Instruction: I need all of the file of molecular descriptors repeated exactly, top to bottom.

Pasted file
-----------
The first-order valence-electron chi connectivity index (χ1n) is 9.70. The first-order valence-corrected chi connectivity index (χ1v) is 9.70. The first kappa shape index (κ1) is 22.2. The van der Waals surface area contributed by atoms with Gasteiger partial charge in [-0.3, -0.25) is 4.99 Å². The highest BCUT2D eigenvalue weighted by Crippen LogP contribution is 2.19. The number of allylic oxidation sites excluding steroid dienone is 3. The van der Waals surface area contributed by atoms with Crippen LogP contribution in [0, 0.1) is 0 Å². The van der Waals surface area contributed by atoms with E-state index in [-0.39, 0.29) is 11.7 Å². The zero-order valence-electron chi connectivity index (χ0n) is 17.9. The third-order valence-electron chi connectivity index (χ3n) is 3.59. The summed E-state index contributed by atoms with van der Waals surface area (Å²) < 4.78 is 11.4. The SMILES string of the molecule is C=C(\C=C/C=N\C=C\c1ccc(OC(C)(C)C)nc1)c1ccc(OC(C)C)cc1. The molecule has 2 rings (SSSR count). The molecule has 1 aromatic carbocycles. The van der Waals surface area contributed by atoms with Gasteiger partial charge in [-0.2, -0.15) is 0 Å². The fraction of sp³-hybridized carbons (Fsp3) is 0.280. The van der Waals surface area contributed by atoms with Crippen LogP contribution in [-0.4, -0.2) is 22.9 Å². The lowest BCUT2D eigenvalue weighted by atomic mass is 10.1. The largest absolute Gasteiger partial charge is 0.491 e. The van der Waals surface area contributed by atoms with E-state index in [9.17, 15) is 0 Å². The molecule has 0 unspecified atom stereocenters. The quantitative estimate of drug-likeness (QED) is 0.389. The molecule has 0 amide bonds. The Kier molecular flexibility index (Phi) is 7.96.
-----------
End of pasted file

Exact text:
The first-order valence-electron chi connectivity index (χ1n) is 9.70. The first-order valence-corrected chi connectivity index (χ1v) is 9.70. The first kappa shape index (κ1) is 22.2. The van der Waals surface area contributed by atoms with Gasteiger partial charge in [-0.3, -0.25) is 4.99 Å². The highest BCUT2D eigenvalue weighted by Crippen LogP contribution is 2.19. The number of allylic oxidation sites excluding steroid dienone is 3. The van der Waals surface area contributed by atoms with Crippen LogP contribution in [0, 0.1) is 0 Å². The van der Waals surface area contributed by atoms with E-state index in [-0.39, 0.29) is 11.7 Å². The zero-order valence-electron chi connectivity index (χ0n) is 17.9. The third-order valence-electron chi connectivity index (χ3n) is 3.59. The summed E-state index contributed by atoms with van der Waals surface area (Å²) < 4.78 is 11.4. The SMILES string of the molecule is C=C(\C=C/C=N\C=C\c1ccc(OC(C)(C)C)nc1)c1ccc(OC(C)C)cc1. The molecule has 2 rings (SSSR count). The molecule has 1 aromatic carbocycles. The van der Waals surface area contributed by atoms with Gasteiger partial charge in [-0.2, -0.15) is 0 Å². The fraction of sp³-hybridized carbons (Fsp3) is 0.280. The van der Waals surface area contributed by atoms with Crippen LogP contribution in [-0.4, -0.2) is 22.9 Å². The lowest BCUT2D eigenvalue weighted by atomic mass is 10.1. The largest absolute Gasteiger partial charge is 0.491 e. The van der Waals surface area contributed by atoms with E-state index in [9.17, 15) is 0 Å². The molecule has 0 unspecified atom stereocenters. The quantitative estimate of drug-likeness (QED) is 0.389. The molecule has 0 amide bonds. The Kier molecular flexibility index (Phi) is 7.96.